Cheltenham is a regional shopping centre, home to department stores, the oldest being Cavendish House, from 1823,[17] and centres including the Regent Arcade and the Beechwood Shopping Centre. It has a Michelin two-star restaurant, 'Le Champignon Sauvage'.

Major employers

Cheltenham has light industry, including food processing, aerospace, electronics and tourism businesses. The Government's electronic surveillance operation Government Communications Headquarters (GCHQ), renowned for its "doughnut-shape" building, is in Cheltenham. Vertex Data Science, GE-Aviation, Dowty Rotol, Chelsea Building Society, Endsleigh Insurance, UCAS (Universities & Colleges Admissions Service), Kohler Mira, Zurich Financial Services, Spirax Sarco and Kraft Foods' UK headquarters all have sites in and around Cheltenham, a recent success story being TonerGraham, bought by Kelly Services.

Transport

Railway

The Town Hall, erected in 1902 to commemorate the coronation of King Edward VII and Queen Alexandra

Cheltenham Spa railway station is located on the Bristol-Birmingham main line, with services to Gloucester, Bristol, Swindon, London Paddington, Cardiff Central, Plymouth and the South West, Birmingham, Derby, the North West, the North East, and Scotland.

The Cheltenham Spa Express, once known as the "Cheltenham Flyer", is a named passenger train connecting Cheltenham with London.

The restored station at Cheltenham Racecourse is the southern terminus of the Gloucestershire Warwickshire Railway heritage railway.

Road

Cheltenham is adjacent to the M5 motorway (between Bristol and Birmingham) and its junction with the A417 to Swindon, and the A40 runs from across the M5 through the town towards Oxford and London.

National Express operate a number of coach services from Cheltenham including the 444 to London and the 222 to Heathrow and Gatwick airports.

Tramroad

Cheltenham was a terminus of the Gloucester and Cheltenham Tramroad.

Churches

The parish church of Cheltenham is St. Mary's Church, which is the only surviving medieval building in the town. As a result of expansion of the population, absorption of surrounding villages, and the efforts of both evangelical and Anglo-Catholic missions, the town has a large number of other churches, including Trinity Church, one of the largest Anglican congregations outside London,[citation needed] and All Saints', Pittville, where the composer Gustav Holst's father was the organist.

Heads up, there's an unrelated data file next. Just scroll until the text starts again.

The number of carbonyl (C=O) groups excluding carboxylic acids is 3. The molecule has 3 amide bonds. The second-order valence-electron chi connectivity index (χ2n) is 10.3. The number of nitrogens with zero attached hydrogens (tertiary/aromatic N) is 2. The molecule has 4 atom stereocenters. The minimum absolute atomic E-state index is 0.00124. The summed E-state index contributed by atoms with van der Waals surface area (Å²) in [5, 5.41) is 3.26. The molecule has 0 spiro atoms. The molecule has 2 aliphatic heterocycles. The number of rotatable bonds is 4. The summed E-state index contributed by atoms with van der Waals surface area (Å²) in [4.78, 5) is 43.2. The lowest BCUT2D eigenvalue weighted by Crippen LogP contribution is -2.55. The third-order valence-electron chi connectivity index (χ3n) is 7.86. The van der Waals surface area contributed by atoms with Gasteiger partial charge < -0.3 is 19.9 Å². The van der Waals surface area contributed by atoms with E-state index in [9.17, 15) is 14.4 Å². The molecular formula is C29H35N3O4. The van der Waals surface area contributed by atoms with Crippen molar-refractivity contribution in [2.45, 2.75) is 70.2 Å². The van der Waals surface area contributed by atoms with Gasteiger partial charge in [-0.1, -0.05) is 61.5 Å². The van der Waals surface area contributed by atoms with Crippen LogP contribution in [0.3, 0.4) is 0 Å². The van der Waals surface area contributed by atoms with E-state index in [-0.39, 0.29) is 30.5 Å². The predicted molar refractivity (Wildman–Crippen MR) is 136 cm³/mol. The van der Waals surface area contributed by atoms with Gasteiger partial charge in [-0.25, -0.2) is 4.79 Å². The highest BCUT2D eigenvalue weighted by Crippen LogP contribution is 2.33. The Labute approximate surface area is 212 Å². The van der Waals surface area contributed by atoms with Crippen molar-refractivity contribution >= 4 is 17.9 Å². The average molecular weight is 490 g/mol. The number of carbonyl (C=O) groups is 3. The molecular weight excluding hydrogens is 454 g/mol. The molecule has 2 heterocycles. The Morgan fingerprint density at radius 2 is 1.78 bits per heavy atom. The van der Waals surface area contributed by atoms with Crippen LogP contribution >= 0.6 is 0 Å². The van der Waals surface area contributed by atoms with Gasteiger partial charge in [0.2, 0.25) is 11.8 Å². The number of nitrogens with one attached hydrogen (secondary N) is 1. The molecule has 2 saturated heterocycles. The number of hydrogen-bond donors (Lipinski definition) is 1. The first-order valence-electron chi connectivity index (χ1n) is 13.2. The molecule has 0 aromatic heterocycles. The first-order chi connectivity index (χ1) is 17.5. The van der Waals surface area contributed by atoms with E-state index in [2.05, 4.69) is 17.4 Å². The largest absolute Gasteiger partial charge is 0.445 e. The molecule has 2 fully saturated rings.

Campanology

The town has two notable rings of bells hung for change ringing. The first is at St. Christopher's (Warden Hill), the lightest ring of church bells in the world.[18] The bells of St. Mark's[19] are renowned for their tonal excellence and ease of "handling". The product of John Taylor's Bell Foundry, they were cast in 1885 and 2007 and have undergone a major refurbishment. There is also a ring of 12 bells dating mainly from the 19th century hung in St. Mary's Church. These were the venue in 2008 for the eliminators of the National 12 Bell Striking contest, in which teams of campanologists from around the world compete to win the Taylor Trophy.

The towers in the locality of Cheltenham belong to the Cheltenham Branch of the Gloucester & Bristol Diocesan Association of Church Bell Ringers. For more information about local ringing activities see the Cheltenham Branch Website.

Twin towns

The twinning emblems for Cheltenham, Göttingen and Torun

Cheltenham is twinned[20] with:

The town has 'Friendship' status with:

The Minotaur and the Hare bronze on the Promenade sculpted by Sophie Ryder in 1995

Areas of Cheltenham

Cheltenham in 1933

The districts of Cheltenham include Arle, Benhall, Charlton Kings, Fairview, Fiddlers Green, Hesters Way, Leckhampton, Montpellier, Oakley, Pittville, Prestbury, The Reddings, Rowanfield, St Marks, St Pauls, St Peter's, Springbank, Springfields, Swindon Village, Up Hatherley, Whaddon and Wyman's Brook.

Montpellier